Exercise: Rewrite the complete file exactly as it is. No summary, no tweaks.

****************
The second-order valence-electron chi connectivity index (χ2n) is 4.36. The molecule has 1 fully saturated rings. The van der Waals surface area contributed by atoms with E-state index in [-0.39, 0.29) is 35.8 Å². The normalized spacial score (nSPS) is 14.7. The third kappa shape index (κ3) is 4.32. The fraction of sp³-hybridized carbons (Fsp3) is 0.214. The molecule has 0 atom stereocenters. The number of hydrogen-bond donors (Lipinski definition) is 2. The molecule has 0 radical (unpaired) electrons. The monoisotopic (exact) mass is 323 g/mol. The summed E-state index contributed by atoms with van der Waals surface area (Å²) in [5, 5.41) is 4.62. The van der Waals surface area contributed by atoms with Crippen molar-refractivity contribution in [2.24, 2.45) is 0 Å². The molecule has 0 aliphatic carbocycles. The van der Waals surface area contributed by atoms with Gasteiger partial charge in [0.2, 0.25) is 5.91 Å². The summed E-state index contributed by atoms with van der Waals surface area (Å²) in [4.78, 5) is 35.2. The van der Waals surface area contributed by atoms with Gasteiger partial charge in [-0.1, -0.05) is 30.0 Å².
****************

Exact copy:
The second-order valence-electron chi connectivity index (χ2n) is 4.36. The molecule has 1 fully saturated rings. The van der Waals surface area contributed by atoms with E-state index in [-0.39, 0.29) is 35.8 Å². The normalized spacial score (nSPS) is 14.7. The third kappa shape index (κ3) is 4.32. The fraction of sp³-hybridized carbons (Fsp3) is 0.214. The molecule has 0 atom stereocenters. The number of hydrogen-bond donors (Lipinski definition) is 2. The molecule has 0 radical (unpaired) electrons. The monoisotopic (exact) mass is 323 g/mol. The summed E-state index contributed by atoms with van der Waals surface area (Å²) in [5, 5.41) is 4.62. The van der Waals surface area contributed by atoms with Crippen molar-refractivity contribution in [2.24, 2.45) is 0 Å². The molecule has 0 aliphatic carbocycles. The van der Waals surface area contributed by atoms with Gasteiger partial charge in [0.2, 0.25) is 5.91 Å². The summed E-state index contributed by atoms with van der Waals surface area (Å²) in [4.78, 5) is 35.2. The van der Waals surface area contributed by atoms with Gasteiger partial charge in [-0.1, -0.05) is 30.0 Å².